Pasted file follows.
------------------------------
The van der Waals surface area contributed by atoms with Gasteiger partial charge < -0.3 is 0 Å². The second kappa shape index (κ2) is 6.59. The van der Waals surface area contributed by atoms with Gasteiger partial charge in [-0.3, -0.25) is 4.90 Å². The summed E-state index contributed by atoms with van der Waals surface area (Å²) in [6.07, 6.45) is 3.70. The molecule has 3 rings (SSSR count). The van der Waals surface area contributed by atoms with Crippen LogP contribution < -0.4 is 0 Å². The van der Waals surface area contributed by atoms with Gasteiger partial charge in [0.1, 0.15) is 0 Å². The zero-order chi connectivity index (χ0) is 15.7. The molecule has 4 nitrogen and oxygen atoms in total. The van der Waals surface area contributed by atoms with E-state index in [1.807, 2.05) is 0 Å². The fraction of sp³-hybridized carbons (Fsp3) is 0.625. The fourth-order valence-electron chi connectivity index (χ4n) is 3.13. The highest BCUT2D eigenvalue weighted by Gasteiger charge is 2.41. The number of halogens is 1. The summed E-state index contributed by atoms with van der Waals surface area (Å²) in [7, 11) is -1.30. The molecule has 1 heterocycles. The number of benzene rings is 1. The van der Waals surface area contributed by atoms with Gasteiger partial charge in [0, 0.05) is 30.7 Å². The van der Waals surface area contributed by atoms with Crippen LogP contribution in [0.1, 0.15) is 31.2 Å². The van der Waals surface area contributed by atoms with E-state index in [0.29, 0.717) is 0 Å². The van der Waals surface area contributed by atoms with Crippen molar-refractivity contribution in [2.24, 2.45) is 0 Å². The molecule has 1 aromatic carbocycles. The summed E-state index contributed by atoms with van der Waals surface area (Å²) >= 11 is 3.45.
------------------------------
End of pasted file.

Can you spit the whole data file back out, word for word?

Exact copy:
The van der Waals surface area contributed by atoms with Gasteiger partial charge < -0.3 is 0 Å². The second kappa shape index (κ2) is 6.59. The van der Waals surface area contributed by atoms with Gasteiger partial charge in [-0.3, -0.25) is 4.90 Å². The summed E-state index contributed by atoms with van der Waals surface area (Å²) in [6.07, 6.45) is 3.70. The molecule has 3 rings (SSSR count). The van der Waals surface area contributed by atoms with Crippen LogP contribution < -0.4 is 0 Å². The van der Waals surface area contributed by atoms with Gasteiger partial charge in [0.1, 0.15) is 0 Å². The zero-order chi connectivity index (χ0) is 15.7. The molecule has 4 nitrogen and oxygen atoms in total. The van der Waals surface area contributed by atoms with E-state index in [1.807, 2.05) is 0 Å². The fraction of sp³-hybridized carbons (Fsp3) is 0.625. The fourth-order valence-electron chi connectivity index (χ4n) is 3.13. The highest BCUT2D eigenvalue weighted by Gasteiger charge is 2.41. The number of halogens is 1. The summed E-state index contributed by atoms with van der Waals surface area (Å²) in [7, 11) is -1.30. The molecule has 1 heterocycles. The number of benzene rings is 1. The van der Waals surface area contributed by atoms with Gasteiger partial charge in [0, 0.05) is 30.7 Å². The van der Waals surface area contributed by atoms with Crippen LogP contribution in [0.1, 0.15) is 31.2 Å². The van der Waals surface area contributed by atoms with E-state index in [0.29, 0.717) is 0 Å². The van der Waals surface area contributed by atoms with Crippen molar-refractivity contribution in [2.24, 2.45) is 0 Å². The molecule has 1 aromatic carbocycles. The summed E-state index contributed by atoms with van der Waals surface area (Å²) >= 11 is 3.45.